Nothing Good Can Come of This

So I received both a phone call and an email from an Intellectual Property Lawyer asking me about the first time that AFS and a RAID were used together. And if I didn’t know that, what was the first time that one was used at NC State?

It also looks like I wasn’t the only one he asked.

My response:

Admittedly, I’m not completely comfortable responding to an Intellectual Property Lawyer that both calls and emails me out of the blue 😉 But I’ll tell you what I know — which isn’t much.

If you Google for AFS and RAID, you’re likely to find an info-afs mailing list thread that seems to indicate that SAS was running an AFS server with a RAID array attached to it in 1992.

There was a lot of misinformation regarding AFS and RAID arrays for some time — since most hardware-based RAIDs look just like a single big disk (or set of disks) — the AFS file server doesn’t care — it’s just writing to the Unix filesystem. If the host OS can use/see/read/write the RAID array, then the AFS processes can. There’s no special support, no unique software, no magical incantations needed (beyond the standard rubber chicken needed for system administration). Once the OS drivers for the RAID controllers for the various operating systems became stable (early 90’s I guess) — then it just worked.

The reason people ended up asking questions on mailing lists is that most quality RAID arrays cost a lot of money at the time the question was asked — and everyone was hedging their bets. A better question would have been “what RAID controllers do you like with Solaris/HPUX/whatever”. AFS turned out to be an irrelevant part of that question.

I don’t know when NC State started using RAID arrays with our AFS servers. Whenever University groups started being able to afford them — it was after 1997. The College of Engineering didn’t do it until 2001/2002 — when we bought a SUN Raid Array that we knew worked fine with Solaris.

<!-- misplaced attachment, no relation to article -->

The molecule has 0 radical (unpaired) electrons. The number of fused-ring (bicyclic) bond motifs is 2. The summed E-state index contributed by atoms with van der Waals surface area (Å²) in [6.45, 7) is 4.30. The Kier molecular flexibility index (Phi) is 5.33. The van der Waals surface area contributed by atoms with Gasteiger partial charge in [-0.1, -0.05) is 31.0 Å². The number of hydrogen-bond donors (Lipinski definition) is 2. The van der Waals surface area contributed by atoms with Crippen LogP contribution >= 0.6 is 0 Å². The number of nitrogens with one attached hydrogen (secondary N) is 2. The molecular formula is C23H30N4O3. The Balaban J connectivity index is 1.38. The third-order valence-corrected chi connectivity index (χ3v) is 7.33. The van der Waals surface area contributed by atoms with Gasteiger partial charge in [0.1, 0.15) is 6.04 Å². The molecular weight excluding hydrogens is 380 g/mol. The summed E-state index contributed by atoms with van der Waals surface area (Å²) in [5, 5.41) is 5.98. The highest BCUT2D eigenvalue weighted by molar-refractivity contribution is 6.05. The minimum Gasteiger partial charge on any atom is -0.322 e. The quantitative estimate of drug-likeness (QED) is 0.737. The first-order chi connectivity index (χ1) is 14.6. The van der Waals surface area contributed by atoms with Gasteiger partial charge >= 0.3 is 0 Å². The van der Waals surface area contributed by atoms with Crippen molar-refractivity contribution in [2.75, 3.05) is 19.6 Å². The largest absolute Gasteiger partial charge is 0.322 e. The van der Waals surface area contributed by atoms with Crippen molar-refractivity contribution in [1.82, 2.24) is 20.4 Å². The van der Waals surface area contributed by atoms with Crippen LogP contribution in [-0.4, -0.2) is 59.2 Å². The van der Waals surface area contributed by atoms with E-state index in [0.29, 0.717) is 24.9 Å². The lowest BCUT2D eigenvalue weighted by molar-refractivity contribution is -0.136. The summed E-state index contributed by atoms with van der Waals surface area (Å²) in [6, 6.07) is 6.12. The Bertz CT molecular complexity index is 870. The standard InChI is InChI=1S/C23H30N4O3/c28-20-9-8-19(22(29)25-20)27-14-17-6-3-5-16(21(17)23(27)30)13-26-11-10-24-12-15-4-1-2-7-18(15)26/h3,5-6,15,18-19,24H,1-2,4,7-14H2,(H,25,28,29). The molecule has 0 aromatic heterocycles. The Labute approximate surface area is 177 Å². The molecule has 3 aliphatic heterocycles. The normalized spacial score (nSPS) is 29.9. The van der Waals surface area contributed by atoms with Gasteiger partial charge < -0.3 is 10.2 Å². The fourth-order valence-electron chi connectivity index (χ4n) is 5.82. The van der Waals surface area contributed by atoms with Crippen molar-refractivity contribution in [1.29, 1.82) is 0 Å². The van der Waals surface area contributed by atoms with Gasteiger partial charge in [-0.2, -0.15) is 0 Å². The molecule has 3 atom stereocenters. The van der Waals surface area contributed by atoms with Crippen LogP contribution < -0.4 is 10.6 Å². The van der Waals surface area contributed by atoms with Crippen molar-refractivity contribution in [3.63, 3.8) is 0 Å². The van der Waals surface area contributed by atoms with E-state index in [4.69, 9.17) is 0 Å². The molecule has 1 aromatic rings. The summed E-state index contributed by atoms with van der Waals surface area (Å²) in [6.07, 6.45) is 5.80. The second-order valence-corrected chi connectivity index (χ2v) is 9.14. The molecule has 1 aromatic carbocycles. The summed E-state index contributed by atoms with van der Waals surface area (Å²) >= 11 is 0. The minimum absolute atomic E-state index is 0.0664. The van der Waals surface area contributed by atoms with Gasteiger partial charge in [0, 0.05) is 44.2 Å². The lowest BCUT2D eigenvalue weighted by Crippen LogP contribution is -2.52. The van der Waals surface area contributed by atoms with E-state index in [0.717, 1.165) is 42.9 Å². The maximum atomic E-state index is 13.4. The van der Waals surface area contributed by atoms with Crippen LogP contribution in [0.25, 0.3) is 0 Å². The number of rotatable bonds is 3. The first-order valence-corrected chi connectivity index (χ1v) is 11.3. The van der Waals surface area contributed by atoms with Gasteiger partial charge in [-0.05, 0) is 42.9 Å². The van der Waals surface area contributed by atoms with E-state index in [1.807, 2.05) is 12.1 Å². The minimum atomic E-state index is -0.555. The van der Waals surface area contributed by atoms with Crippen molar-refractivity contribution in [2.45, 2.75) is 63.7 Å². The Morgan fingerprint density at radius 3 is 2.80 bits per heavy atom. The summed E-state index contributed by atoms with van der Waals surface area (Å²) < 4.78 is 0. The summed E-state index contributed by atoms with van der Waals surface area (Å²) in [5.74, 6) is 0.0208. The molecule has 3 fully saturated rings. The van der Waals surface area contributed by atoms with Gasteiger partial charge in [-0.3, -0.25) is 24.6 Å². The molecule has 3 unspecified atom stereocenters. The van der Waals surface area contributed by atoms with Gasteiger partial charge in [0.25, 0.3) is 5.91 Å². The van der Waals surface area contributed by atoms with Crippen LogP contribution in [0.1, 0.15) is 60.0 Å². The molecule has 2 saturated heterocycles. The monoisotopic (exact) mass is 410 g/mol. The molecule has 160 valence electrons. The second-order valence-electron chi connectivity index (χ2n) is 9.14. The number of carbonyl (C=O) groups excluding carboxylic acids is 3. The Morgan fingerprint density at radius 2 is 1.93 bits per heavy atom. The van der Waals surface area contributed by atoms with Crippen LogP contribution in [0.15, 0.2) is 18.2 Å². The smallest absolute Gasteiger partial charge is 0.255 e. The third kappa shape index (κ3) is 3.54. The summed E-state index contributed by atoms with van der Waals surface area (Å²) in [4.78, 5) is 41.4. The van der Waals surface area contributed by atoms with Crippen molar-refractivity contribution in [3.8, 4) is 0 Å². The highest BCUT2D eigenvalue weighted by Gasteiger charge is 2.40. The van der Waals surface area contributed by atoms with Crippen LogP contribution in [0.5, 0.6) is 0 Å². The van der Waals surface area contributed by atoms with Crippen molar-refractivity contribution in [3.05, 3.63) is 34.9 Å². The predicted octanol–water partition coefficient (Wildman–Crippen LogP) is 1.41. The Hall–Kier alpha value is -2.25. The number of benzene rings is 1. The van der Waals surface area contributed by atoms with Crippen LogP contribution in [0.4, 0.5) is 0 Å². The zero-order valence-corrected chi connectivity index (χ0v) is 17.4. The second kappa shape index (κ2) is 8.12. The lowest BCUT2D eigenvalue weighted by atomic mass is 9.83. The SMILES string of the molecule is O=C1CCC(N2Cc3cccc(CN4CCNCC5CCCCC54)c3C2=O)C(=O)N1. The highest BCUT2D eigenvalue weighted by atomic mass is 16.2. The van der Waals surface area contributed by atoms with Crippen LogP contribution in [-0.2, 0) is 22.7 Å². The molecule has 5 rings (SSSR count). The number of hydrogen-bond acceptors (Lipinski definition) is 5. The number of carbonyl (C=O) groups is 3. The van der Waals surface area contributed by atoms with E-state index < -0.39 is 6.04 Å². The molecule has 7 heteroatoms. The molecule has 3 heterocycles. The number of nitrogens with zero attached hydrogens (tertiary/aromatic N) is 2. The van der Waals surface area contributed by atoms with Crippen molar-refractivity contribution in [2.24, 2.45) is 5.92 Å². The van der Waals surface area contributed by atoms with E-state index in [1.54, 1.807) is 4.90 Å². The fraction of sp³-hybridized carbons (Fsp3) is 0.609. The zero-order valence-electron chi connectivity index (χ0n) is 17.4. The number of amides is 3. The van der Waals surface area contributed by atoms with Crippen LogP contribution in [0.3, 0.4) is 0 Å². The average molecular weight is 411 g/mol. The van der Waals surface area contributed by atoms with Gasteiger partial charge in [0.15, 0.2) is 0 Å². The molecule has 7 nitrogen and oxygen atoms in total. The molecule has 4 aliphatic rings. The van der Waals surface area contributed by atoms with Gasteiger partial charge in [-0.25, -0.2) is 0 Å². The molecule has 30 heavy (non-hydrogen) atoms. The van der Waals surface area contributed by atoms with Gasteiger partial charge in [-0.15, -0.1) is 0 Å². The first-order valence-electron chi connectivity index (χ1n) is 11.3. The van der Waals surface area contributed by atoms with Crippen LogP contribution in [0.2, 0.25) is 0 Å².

I do have to ask, to what purpose is this question being posed?

He didn’t respond to my question.

So one thing that stands out is the fact that I really am a little nervous giving any kind of answer to a lawyer. Pretty sad state of affairs huh?

One thing is for sure, I’d bet that he made far more money asking the question than I did answering it.

One part of the story that I didn’t say (mostly because I had forgotten until now) that I saw first hand the the very first “burn-in” tests of several RAID units back in 1997. In my first week on the job, since I had an MCSE and was supposed to be a “Windows person” — I stayed after work to help Bobby Pham with some kind of Windows problem. Bobby had several demo units in of RAID arrays that the then Computing Center systems group was going to purchase.

I still haven’t figured out what the big deal was.